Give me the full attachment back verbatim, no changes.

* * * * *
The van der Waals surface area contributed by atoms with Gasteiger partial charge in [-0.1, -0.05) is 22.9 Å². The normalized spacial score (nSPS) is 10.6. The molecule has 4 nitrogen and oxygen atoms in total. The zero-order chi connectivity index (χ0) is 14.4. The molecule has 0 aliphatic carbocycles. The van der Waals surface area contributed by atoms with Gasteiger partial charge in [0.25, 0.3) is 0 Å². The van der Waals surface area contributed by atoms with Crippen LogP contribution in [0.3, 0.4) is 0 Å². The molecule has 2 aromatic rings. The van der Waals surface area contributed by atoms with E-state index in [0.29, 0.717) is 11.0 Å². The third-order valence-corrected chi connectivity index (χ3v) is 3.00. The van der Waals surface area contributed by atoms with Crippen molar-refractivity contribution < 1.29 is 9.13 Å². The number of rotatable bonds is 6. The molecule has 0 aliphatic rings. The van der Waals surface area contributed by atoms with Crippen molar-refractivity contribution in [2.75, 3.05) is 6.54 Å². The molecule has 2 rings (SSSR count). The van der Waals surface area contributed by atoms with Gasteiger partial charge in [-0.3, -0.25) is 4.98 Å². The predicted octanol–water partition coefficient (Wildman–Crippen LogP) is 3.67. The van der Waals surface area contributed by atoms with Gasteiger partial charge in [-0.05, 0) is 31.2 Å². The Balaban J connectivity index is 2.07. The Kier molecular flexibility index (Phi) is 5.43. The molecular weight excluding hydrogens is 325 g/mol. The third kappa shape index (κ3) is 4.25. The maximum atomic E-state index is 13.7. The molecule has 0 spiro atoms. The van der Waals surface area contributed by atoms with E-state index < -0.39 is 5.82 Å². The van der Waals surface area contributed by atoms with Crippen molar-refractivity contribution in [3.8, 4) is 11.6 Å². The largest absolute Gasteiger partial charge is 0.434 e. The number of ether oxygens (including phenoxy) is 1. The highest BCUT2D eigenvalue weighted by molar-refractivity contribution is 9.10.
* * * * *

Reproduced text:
The van der Waals surface area contributed by atoms with Gasteiger partial charge in [-0.1, -0.05) is 22.9 Å². The normalized spacial score (nSPS) is 10.6. The molecule has 4 nitrogen and oxygen atoms in total. The zero-order chi connectivity index (χ0) is 14.4. The molecule has 0 aliphatic carbocycles. The van der Waals surface area contributed by atoms with Gasteiger partial charge in [0.25, 0.3) is 0 Å². The van der Waals surface area contributed by atoms with Crippen LogP contribution in [0.3, 0.4) is 0 Å². The molecule has 2 aromatic rings. The van der Waals surface area contributed by atoms with E-state index in [0.29, 0.717) is 11.0 Å². The third-order valence-corrected chi connectivity index (χ3v) is 3.00. The van der Waals surface area contributed by atoms with Crippen molar-refractivity contribution < 1.29 is 9.13 Å². The number of rotatable bonds is 6. The molecule has 0 aliphatic rings. The van der Waals surface area contributed by atoms with Crippen molar-refractivity contribution in [2.75, 3.05) is 6.54 Å². The molecule has 2 rings (SSSR count). The van der Waals surface area contributed by atoms with Gasteiger partial charge in [-0.3, -0.25) is 4.98 Å². The predicted octanol–water partition coefficient (Wildman–Crippen LogP) is 3.67. The van der Waals surface area contributed by atoms with Gasteiger partial charge in [-0.05, 0) is 31.2 Å². The Balaban J connectivity index is 2.07. The Kier molecular flexibility index (Phi) is 5.43. The molecular weight excluding hydrogens is 325 g/mol. The third kappa shape index (κ3) is 4.25. The maximum atomic E-state index is 13.7. The molecule has 0 spiro atoms. The van der Waals surface area contributed by atoms with E-state index < -0.39 is 5.82 Å². The van der Waals surface area contributed by atoms with Crippen molar-refractivity contribution in [3.8, 4) is 11.6 Å². The largest absolute Gasteiger partial charge is 0.434 e. The number of ether oxygens (including phenoxy) is 1. The highest BCUT2D eigenvalue weighted by molar-refractivity contribution is 9.10.